Info Share 


This new tab, “Info Share,” has been inserted on the Website’s homepage to offer alumni a more active role in sharing information. The Class Reps communicate information mainly to their own classes, but now this tab can be used to communicate information across class lines to all alumni.

Please send information that you wish to have posted on the website to Kaaren Andrews, Class Rep Committee Chairperson. She will submit it for approval to the Board’s Communications Committee prior to posting on the ILAA Website.  Kaaren may be contacted at email address
















































ALAP Member Production: "Exit Laughing by Paul Elliott"

From: 6/28/2019  To: 8/28/2019:   Paul Elliott's award winning comedy "Exit Laughing" is enjoying a three-month daily run at the historic Barter Theatre in Abingdon, Virginia.  As the State Theatre of Virginia, the Barter is the oldest continually running Equity theatre in the United States and is a destination spot for the tri-state area. 


ALAP Member Play Premiere: "Something Dark"  by Paul Elliott

From: 9/12/2019  To: 9/22/2019:  The world premiere of Paul Elliott's "Something Dark" will open at the popular Market House Theatre in Paducah, Kentucky, September 12, with an initial two-week run, but with the possibility of extending through the Halloween season. The play is a comic ghost story that should have the audience screaming and laughing at the same time.


The Alliance of Los Angeles Playwrights has announced the production and premiere of two plays by Litton's 1959 classmate, Paul Elliott.

Posted September 16, 2019

Posted August 3, 2019


(Contributed by Gwen Willis, Class of 1963)

​Days at Litton in the early 60's were a mixed bag for me...highs and lows and all things in between.  When I think about teachers I had, some come immediately to the forefront for different reasons. “Great,” “mediocre” and “boring” are just a few of the adjectives that come to mind.  I would list Mary Frances Spurlock among the greats....a teacher of English grammar and literature.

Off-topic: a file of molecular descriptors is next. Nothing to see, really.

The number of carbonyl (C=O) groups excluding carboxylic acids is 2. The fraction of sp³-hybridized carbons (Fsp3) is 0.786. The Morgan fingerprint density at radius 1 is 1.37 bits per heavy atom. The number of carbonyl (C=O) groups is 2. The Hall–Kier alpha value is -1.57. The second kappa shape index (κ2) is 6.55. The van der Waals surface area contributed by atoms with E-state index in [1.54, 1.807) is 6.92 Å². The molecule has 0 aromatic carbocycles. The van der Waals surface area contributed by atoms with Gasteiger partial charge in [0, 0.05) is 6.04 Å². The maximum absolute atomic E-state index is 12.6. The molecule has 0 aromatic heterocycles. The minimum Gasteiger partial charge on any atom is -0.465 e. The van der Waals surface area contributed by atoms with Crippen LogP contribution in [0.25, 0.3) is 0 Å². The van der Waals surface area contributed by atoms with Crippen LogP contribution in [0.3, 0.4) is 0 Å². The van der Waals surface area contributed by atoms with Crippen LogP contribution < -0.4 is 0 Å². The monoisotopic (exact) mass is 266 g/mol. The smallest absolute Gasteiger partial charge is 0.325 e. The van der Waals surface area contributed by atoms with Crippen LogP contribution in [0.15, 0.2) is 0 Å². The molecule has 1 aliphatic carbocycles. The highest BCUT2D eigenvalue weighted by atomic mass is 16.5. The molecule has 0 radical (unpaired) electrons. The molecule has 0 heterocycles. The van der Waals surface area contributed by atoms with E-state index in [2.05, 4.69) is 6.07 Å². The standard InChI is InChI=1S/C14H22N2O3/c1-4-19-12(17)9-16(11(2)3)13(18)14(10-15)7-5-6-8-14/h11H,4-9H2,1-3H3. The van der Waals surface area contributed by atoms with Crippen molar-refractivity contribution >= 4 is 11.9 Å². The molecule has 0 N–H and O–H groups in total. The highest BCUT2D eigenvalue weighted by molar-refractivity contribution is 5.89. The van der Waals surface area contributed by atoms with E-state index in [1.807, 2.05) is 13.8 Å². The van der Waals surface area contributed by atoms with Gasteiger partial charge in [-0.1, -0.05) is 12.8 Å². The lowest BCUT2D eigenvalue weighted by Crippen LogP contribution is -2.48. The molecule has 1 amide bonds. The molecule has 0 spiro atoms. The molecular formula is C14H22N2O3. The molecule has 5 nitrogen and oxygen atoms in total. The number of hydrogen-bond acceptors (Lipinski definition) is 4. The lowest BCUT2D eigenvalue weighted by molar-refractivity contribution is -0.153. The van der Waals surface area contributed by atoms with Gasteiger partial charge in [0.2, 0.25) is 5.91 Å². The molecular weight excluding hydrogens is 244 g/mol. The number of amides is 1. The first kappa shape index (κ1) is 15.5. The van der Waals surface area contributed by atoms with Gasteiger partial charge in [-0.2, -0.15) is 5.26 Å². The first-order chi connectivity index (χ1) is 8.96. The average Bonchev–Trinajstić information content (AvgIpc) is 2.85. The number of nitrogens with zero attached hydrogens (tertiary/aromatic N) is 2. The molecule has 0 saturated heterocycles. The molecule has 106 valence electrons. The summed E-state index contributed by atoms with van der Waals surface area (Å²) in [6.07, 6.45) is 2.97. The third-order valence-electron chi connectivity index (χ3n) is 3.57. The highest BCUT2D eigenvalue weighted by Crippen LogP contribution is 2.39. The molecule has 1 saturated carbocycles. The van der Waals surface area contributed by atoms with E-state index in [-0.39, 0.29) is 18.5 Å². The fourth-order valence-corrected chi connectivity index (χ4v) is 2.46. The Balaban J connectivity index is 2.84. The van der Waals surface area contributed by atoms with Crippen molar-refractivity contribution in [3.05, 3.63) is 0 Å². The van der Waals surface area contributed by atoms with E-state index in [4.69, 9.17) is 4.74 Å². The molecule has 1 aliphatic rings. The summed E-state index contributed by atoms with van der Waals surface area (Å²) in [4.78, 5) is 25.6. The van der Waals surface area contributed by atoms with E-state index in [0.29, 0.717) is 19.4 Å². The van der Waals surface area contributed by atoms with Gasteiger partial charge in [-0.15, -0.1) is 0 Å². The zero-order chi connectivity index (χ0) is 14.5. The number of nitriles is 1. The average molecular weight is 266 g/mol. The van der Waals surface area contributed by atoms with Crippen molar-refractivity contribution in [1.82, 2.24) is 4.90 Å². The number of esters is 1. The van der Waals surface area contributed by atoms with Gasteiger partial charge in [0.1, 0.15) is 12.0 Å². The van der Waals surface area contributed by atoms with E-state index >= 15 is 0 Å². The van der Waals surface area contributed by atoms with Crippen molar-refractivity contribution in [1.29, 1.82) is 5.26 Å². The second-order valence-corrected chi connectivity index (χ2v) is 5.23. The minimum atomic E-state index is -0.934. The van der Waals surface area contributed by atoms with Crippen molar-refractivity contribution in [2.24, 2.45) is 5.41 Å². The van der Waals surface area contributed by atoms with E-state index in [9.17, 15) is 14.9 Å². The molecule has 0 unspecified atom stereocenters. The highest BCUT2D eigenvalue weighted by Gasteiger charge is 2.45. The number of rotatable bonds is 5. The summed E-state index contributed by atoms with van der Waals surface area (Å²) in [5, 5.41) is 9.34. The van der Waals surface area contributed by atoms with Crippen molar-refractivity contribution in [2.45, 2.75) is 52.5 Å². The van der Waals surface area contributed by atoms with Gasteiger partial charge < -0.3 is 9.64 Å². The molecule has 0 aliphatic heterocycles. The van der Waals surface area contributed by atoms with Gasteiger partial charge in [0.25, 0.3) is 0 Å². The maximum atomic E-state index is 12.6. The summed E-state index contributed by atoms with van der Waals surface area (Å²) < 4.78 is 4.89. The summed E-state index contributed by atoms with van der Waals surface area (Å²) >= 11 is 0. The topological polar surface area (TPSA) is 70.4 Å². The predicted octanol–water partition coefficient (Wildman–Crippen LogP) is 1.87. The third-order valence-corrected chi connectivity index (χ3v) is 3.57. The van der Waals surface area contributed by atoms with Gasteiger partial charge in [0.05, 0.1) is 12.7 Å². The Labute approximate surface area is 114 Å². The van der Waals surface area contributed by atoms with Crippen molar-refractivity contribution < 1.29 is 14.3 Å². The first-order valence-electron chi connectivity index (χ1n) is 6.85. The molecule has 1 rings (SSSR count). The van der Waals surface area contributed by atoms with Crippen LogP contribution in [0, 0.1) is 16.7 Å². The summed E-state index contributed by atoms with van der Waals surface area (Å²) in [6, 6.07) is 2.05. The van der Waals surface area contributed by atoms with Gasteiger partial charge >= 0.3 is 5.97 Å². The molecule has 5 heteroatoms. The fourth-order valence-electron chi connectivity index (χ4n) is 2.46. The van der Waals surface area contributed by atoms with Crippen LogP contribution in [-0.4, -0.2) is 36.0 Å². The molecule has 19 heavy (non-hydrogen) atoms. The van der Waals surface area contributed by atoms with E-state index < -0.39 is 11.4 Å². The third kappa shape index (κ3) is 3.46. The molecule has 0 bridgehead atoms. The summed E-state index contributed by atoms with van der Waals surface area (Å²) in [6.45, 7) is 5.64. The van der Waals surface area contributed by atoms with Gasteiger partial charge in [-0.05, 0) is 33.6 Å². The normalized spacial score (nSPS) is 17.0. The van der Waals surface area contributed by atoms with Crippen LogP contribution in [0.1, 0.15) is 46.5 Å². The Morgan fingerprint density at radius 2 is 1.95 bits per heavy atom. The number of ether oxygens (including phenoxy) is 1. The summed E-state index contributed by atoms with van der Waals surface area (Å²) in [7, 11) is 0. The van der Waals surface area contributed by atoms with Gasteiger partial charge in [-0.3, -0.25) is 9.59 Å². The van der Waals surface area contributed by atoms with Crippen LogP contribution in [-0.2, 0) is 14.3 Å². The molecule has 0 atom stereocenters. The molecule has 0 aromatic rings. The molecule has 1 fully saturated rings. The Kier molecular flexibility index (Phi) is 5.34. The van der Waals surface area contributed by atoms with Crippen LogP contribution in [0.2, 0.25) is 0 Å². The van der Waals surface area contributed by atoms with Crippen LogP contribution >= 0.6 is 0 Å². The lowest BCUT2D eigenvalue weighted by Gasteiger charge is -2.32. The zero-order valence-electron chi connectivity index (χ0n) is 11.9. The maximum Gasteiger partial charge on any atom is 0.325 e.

​                          Mary Frances Spurlock                       Gwen Willis

Miss Spurlock's mere presence commanded attention and when she walked into the classroom, everyone shut up and then waited for her to speak. She was serious and professional while being witty and charming whenever she chose. I saw her roll her eyes more than once at responses given by students who "ought to know better."  I never felt totally comfortable around her, but always wanted to please her. A good leader/teacher evokes that kind of attitude.    I don't recall her ever wasting any part of any hour.  She was there to teach.  She took it seriously and I responded accordingly.  For me, it wasn't difficult because I loved the subject matter. My mother had given me a good background in grammar, proper word usage, etc., and some literature exposure before I ever came to know Miss Spurlock, but it was she who really lit the fire.

I learned about some of the great American poets/essayists and their lives and their great works.  Walt Whitman, Edgar Allan Poe, Robert Frost, Emily Dickinson and Henry Wadsworth Longfellow were among those heading the list.  Longfellow's poem, "A Psalm of Life", became my poem and I have read  those words many times over this life to encourage myself in some of the more difficult of days, 

In the "Rubaiyat of Omar Khayyam", Edward FitzGerald's title for the translated work from Persian into English of seventy-five quatrains attributed to Khayyam, Miss Spurlock required memorization of the fifty-first quatrain.  I remember it to this day, without the aid of Google, and I quote:"The moving finger writes and having writ, moves on: nor all your piety nor wit shall lure it back to cancel half a line, nor all your tears wash out a word of it."  And what good is poetry without understanding the hidden, deeper meaning underneath?  The "experts" say the moving finger represents the passage of time, and once something is done, it remains in the past, because time only moves forward.  This "expert" suggests a new twist on that centuries old quatrain.  Once our finger hits the "send" button on that laptop or smart phone, it's too late to think twice about it.  Time, indeed, moves forward, but our words now sourced through space remain. 

Scroll picture2